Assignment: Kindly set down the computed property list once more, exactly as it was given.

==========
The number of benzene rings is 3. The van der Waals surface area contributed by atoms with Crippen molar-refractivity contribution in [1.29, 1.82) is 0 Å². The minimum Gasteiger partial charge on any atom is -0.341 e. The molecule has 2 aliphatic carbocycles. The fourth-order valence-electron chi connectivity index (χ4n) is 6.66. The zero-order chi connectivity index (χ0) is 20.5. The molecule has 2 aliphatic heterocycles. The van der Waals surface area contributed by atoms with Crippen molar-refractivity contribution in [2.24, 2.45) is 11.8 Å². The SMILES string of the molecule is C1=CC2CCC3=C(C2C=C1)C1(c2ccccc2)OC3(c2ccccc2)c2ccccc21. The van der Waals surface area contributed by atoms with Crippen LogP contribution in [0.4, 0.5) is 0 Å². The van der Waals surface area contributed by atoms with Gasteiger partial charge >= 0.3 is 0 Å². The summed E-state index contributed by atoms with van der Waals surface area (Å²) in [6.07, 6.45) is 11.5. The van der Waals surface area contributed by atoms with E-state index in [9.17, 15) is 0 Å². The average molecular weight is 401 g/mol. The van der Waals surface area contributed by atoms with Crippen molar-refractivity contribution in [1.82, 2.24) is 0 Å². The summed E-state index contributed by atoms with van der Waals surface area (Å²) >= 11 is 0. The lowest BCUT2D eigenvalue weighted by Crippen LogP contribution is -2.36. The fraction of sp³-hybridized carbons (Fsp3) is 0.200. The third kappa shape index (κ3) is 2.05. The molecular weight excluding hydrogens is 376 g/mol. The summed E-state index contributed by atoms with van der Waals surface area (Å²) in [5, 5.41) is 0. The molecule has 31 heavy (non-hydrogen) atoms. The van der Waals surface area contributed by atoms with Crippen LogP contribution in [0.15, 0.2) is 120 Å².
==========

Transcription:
The number of benzene rings is 3. The van der Waals surface area contributed by atoms with Crippen molar-refractivity contribution in [1.29, 1.82) is 0 Å². The minimum Gasteiger partial charge on any atom is -0.341 e. The molecule has 2 aliphatic carbocycles. The fourth-order valence-electron chi connectivity index (χ4n) is 6.66. The zero-order chi connectivity index (χ0) is 20.5. The molecule has 2 aliphatic heterocycles. The van der Waals surface area contributed by atoms with Crippen molar-refractivity contribution in [2.24, 2.45) is 11.8 Å². The SMILES string of the molecule is C1=CC2CCC3=C(C2C=C1)C1(c2ccccc2)OC3(c2ccccc2)c2ccccc21. The van der Waals surface area contributed by atoms with Crippen LogP contribution in [0.4, 0.5) is 0 Å². The van der Waals surface area contributed by atoms with Gasteiger partial charge >= 0.3 is 0 Å². The summed E-state index contributed by atoms with van der Waals surface area (Å²) in [6.07, 6.45) is 11.5. The van der Waals surface area contributed by atoms with E-state index in [9.17, 15) is 0 Å². The average molecular weight is 401 g/mol. The van der Waals surface area contributed by atoms with Crippen molar-refractivity contribution in [1.82, 2.24) is 0 Å². The summed E-state index contributed by atoms with van der Waals surface area (Å²) >= 11 is 0. The lowest BCUT2D eigenvalue weighted by Crippen LogP contribution is -2.36. The fraction of sp³-hybridized carbons (Fsp3) is 0.200. The third kappa shape index (κ3) is 2.05. The molecular weight excluding hydrogens is 376 g/mol. The summed E-state index contributed by atoms with van der Waals surface area (Å²) in [5, 5.41) is 0. The molecule has 31 heavy (non-hydrogen) atoms. The van der Waals surface area contributed by atoms with Crippen LogP contribution in [0.15, 0.2) is 120 Å².